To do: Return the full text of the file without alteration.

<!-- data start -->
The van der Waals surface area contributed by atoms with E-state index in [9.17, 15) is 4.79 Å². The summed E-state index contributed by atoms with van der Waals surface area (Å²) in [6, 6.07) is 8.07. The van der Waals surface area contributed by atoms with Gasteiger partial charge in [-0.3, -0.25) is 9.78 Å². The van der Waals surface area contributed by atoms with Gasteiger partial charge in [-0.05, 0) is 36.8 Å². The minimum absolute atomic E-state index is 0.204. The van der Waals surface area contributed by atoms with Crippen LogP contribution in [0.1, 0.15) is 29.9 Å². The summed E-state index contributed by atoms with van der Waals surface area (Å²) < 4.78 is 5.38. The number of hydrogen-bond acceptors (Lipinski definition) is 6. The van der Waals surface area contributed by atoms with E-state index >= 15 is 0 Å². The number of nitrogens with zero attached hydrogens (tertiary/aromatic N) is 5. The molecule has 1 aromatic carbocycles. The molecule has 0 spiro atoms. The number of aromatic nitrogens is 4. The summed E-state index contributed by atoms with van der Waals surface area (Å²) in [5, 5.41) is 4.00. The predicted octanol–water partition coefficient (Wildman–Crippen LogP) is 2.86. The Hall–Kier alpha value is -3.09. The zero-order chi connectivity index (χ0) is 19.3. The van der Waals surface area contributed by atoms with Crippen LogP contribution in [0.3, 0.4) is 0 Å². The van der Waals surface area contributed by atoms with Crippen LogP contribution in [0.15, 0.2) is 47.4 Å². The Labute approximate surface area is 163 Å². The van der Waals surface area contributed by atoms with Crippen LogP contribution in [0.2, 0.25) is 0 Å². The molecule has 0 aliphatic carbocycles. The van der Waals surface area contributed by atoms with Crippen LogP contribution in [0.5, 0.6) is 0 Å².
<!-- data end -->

The van der Waals surface area contributed by atoms with E-state index in [9.17, 15) is 4.79 Å². The summed E-state index contributed by atoms with van der Waals surface area (Å²) in [6, 6.07) is 8.07. The van der Waals surface area contributed by atoms with Gasteiger partial charge in [-0.3, -0.25) is 9.78 Å². The van der Waals surface area contributed by atoms with Gasteiger partial charge in [-0.05, 0) is 36.8 Å². The minimum absolute atomic E-state index is 0.204. The van der Waals surface area contributed by atoms with Crippen LogP contribution in [0.1, 0.15) is 29.9 Å². The summed E-state index contributed by atoms with van der Waals surface area (Å²) < 4.78 is 5.38. The number of hydrogen-bond acceptors (Lipinski definition) is 6. The van der Waals surface area contributed by atoms with E-state index >= 15 is 0 Å². The number of nitrogens with zero attached hydrogens (tertiary/aromatic N) is 5. The molecule has 1 aromatic carbocycles. The molecule has 0 spiro atoms. The number of aromatic nitrogens is 4. The summed E-state index contributed by atoms with van der Waals surface area (Å²) in [5, 5.41) is 4.00. The predicted octanol–water partition coefficient (Wildman–Crippen LogP) is 2.86. The Hall–Kier alpha value is -3.09. The zero-order chi connectivity index (χ0) is 19.3. The van der Waals surface area contributed by atoms with Crippen LogP contribution in [0.3, 0.4) is 0 Å². The van der Waals surface area contributed by atoms with Crippen LogP contribution in [0.15, 0.2) is 47.4 Å². The Labute approximate surface area is 163 Å². The van der Waals surface area contributed by atoms with Crippen LogP contribution in [0.2, 0.25) is 0 Å². The molecule has 0 aliphatic carbocycles. The van der Waals surface area contributed by atoms with Crippen LogP contribution in [0.5, 0.6) is 0 Å².